Essen Spiel 2011 - An Overview

Some background on this massive games show and a walk around one of its halls
A photo at Spiel 2011 taken in Hall 11 showing the people sitting at tables and in the aisles playing games

Most people in the UK will not have heard about the Internationale Spieltage or Spiel for short. This is a mecca for gamers who come from all over the world to buy, sell and play games of every type - except computer and internet games. It runs annually over 4 days in Essen, Germany attracting around 150,000 people with this year 810 exhibitors from 34 countries. With it attracting so many families (this should really be stressed, it is not a geek thing) and friends looking to play, there are tables in all of the 11 halls where you can just pitch up sit down and play, or buy a game. With so many people it is not surprising that it is also a key event for designers and this year's show saw 750 new games being released (some of which appear on this list)

What follows is a set of photo’s taken on the Saturday walking around just part of the main hall. It starts with
some images from two games that hopefully give a small sense of the diversity of game available to sit down and play as these games where being played next to each other on one stand.

Here we see an example of the many games available to sit down and try. Takenoko is a game themed on players growing bamboo to feed the Panda with an attractive board and playing pieces.

A close up of the board in Takenoko that the players create through the course of the game

This next game is a card game with a renaissance trading theme with beautiful artwork, called Mundus Novus.

Step across the aisle and you have an area with trestle tables where you can see Mondo (an attractive environmental themed game with a playing time of 20 minutes), Merchants and Marauders (a much more involved game based on pirates in the Caribbean with a playing time of 3 hours), Pandemic (a very highly rated cooperative game where players work together to stop a worldwide pandemic outbreak with a playing time of 1 hour), Strasbourg (a 15th century themed game of political power through the craftsmen's guilds, again with a playing time of an hour).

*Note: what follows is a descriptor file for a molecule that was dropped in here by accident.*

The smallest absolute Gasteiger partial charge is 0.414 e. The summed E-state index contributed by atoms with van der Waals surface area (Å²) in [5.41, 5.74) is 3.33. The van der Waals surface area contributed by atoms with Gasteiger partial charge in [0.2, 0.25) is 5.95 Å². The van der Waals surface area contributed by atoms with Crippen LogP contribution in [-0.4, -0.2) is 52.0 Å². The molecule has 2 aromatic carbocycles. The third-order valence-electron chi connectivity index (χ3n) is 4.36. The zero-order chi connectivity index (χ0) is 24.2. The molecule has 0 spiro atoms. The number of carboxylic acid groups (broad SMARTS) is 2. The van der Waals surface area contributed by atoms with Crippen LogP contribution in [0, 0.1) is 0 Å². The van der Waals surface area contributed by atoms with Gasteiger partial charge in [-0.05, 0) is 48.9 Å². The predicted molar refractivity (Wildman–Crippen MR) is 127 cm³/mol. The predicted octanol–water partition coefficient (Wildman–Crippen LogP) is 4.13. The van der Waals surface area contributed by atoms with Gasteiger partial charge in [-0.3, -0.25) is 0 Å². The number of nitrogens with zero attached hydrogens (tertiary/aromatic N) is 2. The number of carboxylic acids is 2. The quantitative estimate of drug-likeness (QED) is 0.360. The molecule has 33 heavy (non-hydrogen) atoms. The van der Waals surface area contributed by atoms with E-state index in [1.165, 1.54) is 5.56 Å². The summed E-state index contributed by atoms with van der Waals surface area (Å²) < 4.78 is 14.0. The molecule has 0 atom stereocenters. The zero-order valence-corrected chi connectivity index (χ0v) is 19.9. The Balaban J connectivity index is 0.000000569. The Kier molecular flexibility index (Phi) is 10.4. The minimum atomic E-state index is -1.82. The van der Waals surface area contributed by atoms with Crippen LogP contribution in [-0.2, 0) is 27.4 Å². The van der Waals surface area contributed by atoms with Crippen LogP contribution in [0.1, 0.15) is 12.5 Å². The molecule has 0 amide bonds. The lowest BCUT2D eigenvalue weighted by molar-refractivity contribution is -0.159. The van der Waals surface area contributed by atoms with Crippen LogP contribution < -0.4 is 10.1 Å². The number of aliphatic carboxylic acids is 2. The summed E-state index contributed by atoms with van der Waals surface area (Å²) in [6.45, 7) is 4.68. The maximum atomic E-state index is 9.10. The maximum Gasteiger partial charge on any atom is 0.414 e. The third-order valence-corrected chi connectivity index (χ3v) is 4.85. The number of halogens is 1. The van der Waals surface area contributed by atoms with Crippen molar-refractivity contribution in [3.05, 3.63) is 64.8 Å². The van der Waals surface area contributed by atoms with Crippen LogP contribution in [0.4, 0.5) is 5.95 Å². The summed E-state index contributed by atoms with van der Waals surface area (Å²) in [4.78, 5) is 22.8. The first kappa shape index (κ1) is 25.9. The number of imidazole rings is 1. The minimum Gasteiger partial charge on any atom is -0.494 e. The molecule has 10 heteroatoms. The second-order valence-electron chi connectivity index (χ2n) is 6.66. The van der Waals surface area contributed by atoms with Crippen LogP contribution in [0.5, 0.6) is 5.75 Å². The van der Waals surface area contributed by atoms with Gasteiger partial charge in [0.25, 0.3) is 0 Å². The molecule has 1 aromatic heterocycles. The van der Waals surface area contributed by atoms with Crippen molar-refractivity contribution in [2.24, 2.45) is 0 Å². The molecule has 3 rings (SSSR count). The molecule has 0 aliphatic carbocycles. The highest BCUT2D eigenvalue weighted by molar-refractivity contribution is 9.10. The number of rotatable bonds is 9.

Face in a different direction and you see the large Gigamic stand with the high quality largely wooden games.

Walking around the corner you come across a crowd gathering around a demonstration of one of the hits of last year’s show 7 Wonders, that accommodates up to 7 people and plays in 30 minutes. Not surprisingly this is a game themed around the civilisations at the time of the 7 Wonders of the ancient world.

Puzzle’s are the thing at this stand around the next corner whilst opposite them is yet another area for playing more games.

Further along we come to a large area devoted to the ever popular Days of Wonder games Ticket to Ride and Small World.

Behind the divide between the stands there are still more tables to play games.

Whilst around the next corner yet more tables for an entirely different set of games.

All the while you are surrounded by the buzz created by thousands of people moving around the halls.

Why do people come every year?
It’s fun, it’s incredibly social and you meet some great people; you don’t have to know anybody to sit down and start playing a game. Over the course of the four days I played games with an Australian lady, a couple from Austria and people from Italy, Austria, Germany, Netherlands and Spain. There are games for every age and a special play area with bouncy castles etc. and at EUR26 for a family day ticket the price of the ticket is incredibly good value.

More photo's from my trip to Essen Spiel 2011 with Paul Grogan and his Road Trip Team can be seen here

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